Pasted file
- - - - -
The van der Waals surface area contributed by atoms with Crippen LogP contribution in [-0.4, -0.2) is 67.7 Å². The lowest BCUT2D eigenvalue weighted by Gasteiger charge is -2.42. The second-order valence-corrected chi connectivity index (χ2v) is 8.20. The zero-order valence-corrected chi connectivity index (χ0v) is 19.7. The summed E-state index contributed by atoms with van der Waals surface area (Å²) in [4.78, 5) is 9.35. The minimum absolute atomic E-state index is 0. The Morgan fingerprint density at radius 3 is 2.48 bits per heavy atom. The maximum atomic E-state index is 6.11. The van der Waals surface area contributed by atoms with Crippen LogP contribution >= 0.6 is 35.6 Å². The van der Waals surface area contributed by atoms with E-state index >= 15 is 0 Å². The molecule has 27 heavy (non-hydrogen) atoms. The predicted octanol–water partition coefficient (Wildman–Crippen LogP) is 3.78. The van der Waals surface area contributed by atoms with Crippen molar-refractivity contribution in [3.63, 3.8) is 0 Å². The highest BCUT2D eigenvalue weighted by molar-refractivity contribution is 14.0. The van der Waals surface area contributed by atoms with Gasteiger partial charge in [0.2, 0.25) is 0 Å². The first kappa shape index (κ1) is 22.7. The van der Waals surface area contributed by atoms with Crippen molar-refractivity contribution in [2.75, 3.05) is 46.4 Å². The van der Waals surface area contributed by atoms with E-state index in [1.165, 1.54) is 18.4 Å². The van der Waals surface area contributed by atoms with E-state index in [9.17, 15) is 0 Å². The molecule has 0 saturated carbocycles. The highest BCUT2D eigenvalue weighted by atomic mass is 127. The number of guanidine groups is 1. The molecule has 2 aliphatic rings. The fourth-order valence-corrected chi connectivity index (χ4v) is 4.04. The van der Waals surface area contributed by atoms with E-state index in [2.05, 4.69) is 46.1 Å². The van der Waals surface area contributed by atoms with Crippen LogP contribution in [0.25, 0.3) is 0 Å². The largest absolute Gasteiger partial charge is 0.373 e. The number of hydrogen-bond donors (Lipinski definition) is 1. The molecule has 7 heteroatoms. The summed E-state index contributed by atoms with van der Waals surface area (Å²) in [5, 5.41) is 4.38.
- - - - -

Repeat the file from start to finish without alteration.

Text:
The van der Waals surface area contributed by atoms with Crippen LogP contribution in [-0.4, -0.2) is 67.7 Å². The lowest BCUT2D eigenvalue weighted by Gasteiger charge is -2.42. The second-order valence-corrected chi connectivity index (χ2v) is 8.20. The zero-order valence-corrected chi connectivity index (χ0v) is 19.7. The summed E-state index contributed by atoms with van der Waals surface area (Å²) in [4.78, 5) is 9.35. The minimum absolute atomic E-state index is 0. The Morgan fingerprint density at radius 3 is 2.48 bits per heavy atom. The maximum atomic E-state index is 6.11. The van der Waals surface area contributed by atoms with Crippen LogP contribution >= 0.6 is 35.6 Å². The van der Waals surface area contributed by atoms with E-state index >= 15 is 0 Å². The molecule has 27 heavy (non-hydrogen) atoms. The predicted octanol–water partition coefficient (Wildman–Crippen LogP) is 3.78. The van der Waals surface area contributed by atoms with Crippen molar-refractivity contribution in [3.63, 3.8) is 0 Å². The highest BCUT2D eigenvalue weighted by molar-refractivity contribution is 14.0. The van der Waals surface area contributed by atoms with Gasteiger partial charge in [0.2, 0.25) is 0 Å². The first kappa shape index (κ1) is 22.7. The van der Waals surface area contributed by atoms with Crippen molar-refractivity contribution in [2.75, 3.05) is 46.4 Å². The van der Waals surface area contributed by atoms with E-state index in [1.165, 1.54) is 18.4 Å². The van der Waals surface area contributed by atoms with E-state index in [9.17, 15) is 0 Å². The molecule has 0 saturated carbocycles. The highest BCUT2D eigenvalue weighted by atomic mass is 127. The number of guanidine groups is 1. The molecule has 2 aliphatic rings. The fourth-order valence-corrected chi connectivity index (χ4v) is 4.04. The van der Waals surface area contributed by atoms with E-state index in [2.05, 4.69) is 46.1 Å². The van der Waals surface area contributed by atoms with Crippen LogP contribution in [0.25, 0.3) is 0 Å². The largest absolute Gasteiger partial charge is 0.373 e. The number of hydrogen-bond donors (Lipinski definition) is 1. The molecule has 7 heteroatoms. The summed E-state index contributed by atoms with van der Waals surface area (Å²) in [5, 5.41) is 4.38.